Reporter: Do you think what you call the “alt-left” is the same as neo-Nazis?

Trump: Those people – all of those people, excuse me – I’ve condemned neo-Nazis. I’ve condemned many different groups, but not all of those people were neo-Nazis, believe me. Not all of those people were white supremacists by any stretch.

Reporter:Well, white nationalists –

Trump: Those people were also there, because they wanted to protest the taking down of a statue Robert E. Lee. So – excuse me – and you take a look at some of the groups and you see, and you’d know it if you were honest reporters, which in many cases you’re not. Many of those people were there to protest the taking down of the statue of Robert E. Lee. So this week, it’s Robert E. Lee, I noticed that Stonewall Jackson’s coming down. I wonder, is it George Washington next week? And is it Thomas Jefferson the week after. You know, you really do have to ask yourself, where does it stop? […]

Reporter: Mr. President, are you putting what you’re calling the alt-left and white supremacists on the same moral plane?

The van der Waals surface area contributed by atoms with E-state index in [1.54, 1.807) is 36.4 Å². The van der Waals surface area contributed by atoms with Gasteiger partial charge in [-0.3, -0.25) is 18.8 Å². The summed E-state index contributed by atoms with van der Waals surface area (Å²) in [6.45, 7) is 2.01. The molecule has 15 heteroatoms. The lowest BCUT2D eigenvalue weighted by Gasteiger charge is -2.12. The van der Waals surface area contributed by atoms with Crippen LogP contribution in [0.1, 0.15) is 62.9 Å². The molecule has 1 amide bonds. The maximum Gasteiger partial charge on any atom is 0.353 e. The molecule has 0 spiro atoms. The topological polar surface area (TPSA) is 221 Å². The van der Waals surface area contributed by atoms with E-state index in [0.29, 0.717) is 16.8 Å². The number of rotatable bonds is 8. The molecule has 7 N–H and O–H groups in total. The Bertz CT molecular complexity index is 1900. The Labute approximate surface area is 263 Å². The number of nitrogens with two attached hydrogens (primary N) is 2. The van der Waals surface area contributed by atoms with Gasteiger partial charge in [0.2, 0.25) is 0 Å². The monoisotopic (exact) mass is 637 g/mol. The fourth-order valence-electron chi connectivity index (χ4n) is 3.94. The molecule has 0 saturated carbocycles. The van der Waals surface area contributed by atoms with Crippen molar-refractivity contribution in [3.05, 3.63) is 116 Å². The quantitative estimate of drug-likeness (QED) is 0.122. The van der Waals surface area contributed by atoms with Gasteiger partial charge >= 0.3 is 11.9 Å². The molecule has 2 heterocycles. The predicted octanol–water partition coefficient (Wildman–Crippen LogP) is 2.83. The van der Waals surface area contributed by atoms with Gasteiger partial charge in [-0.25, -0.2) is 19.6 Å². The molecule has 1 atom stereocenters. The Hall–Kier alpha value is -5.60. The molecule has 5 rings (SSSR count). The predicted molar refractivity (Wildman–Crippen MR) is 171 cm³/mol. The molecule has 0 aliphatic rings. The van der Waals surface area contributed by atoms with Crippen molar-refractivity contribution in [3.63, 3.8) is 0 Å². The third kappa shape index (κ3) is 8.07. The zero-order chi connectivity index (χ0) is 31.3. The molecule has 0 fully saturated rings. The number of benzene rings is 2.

Trump: I’m not putting anybody on a moral plane. What I’m saying is this: You had a group on one side and you had a group on the other, and they came at each other with clubs — and it was vicious and it was horrible. And it was a horrible thing to watch. But there is another side. There was a group on this side. You can call them the left — you just called them the left — that came violently attacking the other group. So you can say what you want, but that’s the way it is. …

Reporter: The neo-Nazis started this. They showed up in Charlottesville to protest —

Trump: Excuse me, excuse me. They didn’t put themselves — and you had some very bad people in that group, but you also had people that were very fine people, on both sides. You had people in that group. Excuse me, excuse me. I saw the same pictures as you did. You had people in that group that were there to protest the taking down of, to them, a very, very important statue and the renaming of a park from Robert E. Lee to another name.

2. Trump touted improved employment numbers as a “great day” for George Floyd

A favorite ploy by many in the media is to take Trump’s statements out of context then mock and deride him for it. The way CNN misconstrued his statements on George Floyd is just another example: